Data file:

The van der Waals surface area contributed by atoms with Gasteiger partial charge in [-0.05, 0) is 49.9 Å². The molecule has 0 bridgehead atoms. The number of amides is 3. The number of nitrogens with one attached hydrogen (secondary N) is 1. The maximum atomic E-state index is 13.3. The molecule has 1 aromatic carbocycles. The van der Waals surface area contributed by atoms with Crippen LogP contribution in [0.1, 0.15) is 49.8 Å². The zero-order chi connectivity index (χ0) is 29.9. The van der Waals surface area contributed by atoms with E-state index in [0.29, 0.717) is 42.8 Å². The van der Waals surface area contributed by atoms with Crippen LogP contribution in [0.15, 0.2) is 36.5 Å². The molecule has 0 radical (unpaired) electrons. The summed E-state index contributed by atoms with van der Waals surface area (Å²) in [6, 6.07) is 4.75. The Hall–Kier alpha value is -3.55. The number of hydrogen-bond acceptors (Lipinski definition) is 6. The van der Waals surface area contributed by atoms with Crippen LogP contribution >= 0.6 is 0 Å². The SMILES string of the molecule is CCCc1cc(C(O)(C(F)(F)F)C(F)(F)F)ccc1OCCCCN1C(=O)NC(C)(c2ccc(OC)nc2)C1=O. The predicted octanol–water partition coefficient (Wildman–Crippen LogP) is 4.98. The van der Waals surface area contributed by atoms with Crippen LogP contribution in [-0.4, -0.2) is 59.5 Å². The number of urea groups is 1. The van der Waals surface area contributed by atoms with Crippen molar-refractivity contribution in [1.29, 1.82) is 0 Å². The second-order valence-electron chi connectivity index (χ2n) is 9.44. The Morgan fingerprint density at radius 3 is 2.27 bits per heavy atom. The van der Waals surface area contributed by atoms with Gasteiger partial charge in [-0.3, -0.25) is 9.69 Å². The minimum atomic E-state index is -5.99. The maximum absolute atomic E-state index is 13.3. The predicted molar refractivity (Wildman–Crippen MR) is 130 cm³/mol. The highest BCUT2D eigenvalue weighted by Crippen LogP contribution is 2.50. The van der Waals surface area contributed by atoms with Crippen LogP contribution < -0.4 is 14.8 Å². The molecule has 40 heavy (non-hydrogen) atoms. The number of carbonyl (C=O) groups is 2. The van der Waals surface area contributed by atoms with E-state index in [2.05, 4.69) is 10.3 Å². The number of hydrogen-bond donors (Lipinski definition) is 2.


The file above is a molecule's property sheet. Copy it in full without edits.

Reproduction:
The van der Waals surface area contributed by atoms with Gasteiger partial charge in [-0.05, 0) is 49.9 Å². The molecule has 0 bridgehead atoms. The number of amides is 3. The number of nitrogens with one attached hydrogen (secondary N) is 1. The maximum atomic E-state index is 13.3. The molecule has 1 aromatic carbocycles. The van der Waals surface area contributed by atoms with Crippen LogP contribution in [0.1, 0.15) is 49.8 Å². The zero-order chi connectivity index (χ0) is 29.9. The van der Waals surface area contributed by atoms with E-state index in [0.29, 0.717) is 42.8 Å². The van der Waals surface area contributed by atoms with Crippen LogP contribution in [0.15, 0.2) is 36.5 Å². The molecule has 0 radical (unpaired) electrons. The summed E-state index contributed by atoms with van der Waals surface area (Å²) in [6, 6.07) is 4.75. The Hall–Kier alpha value is -3.55. The number of hydrogen-bond acceptors (Lipinski definition) is 6. The van der Waals surface area contributed by atoms with Crippen LogP contribution >= 0.6 is 0 Å². The SMILES string of the molecule is CCCc1cc(C(O)(C(F)(F)F)C(F)(F)F)ccc1OCCCCN1C(=O)NC(C)(c2ccc(OC)nc2)C1=O. The predicted octanol–water partition coefficient (Wildman–Crippen LogP) is 4.98. The van der Waals surface area contributed by atoms with Crippen LogP contribution in [-0.4, -0.2) is 59.5 Å². The number of urea groups is 1. The van der Waals surface area contributed by atoms with Crippen molar-refractivity contribution in [1.29, 1.82) is 0 Å². The second-order valence-electron chi connectivity index (χ2n) is 9.44. The Morgan fingerprint density at radius 3 is 2.27 bits per heavy atom. The van der Waals surface area contributed by atoms with Gasteiger partial charge in [-0.3, -0.25) is 9.69 Å². The minimum atomic E-state index is -5.99. The maximum absolute atomic E-state index is 13.3. The predicted molar refractivity (Wildman–Crippen MR) is 130 cm³/mol. The highest BCUT2D eigenvalue weighted by Crippen LogP contribution is 2.50. The van der Waals surface area contributed by atoms with Crippen LogP contribution < -0.4 is 14.8 Å². The molecule has 40 heavy (non-hydrogen) atoms. The number of carbonyl (C=O) groups is 2. The van der Waals surface area contributed by atoms with E-state index in [2.05, 4.69) is 10.3 Å². The number of hydrogen-bond donors (Lipinski definition) is 2.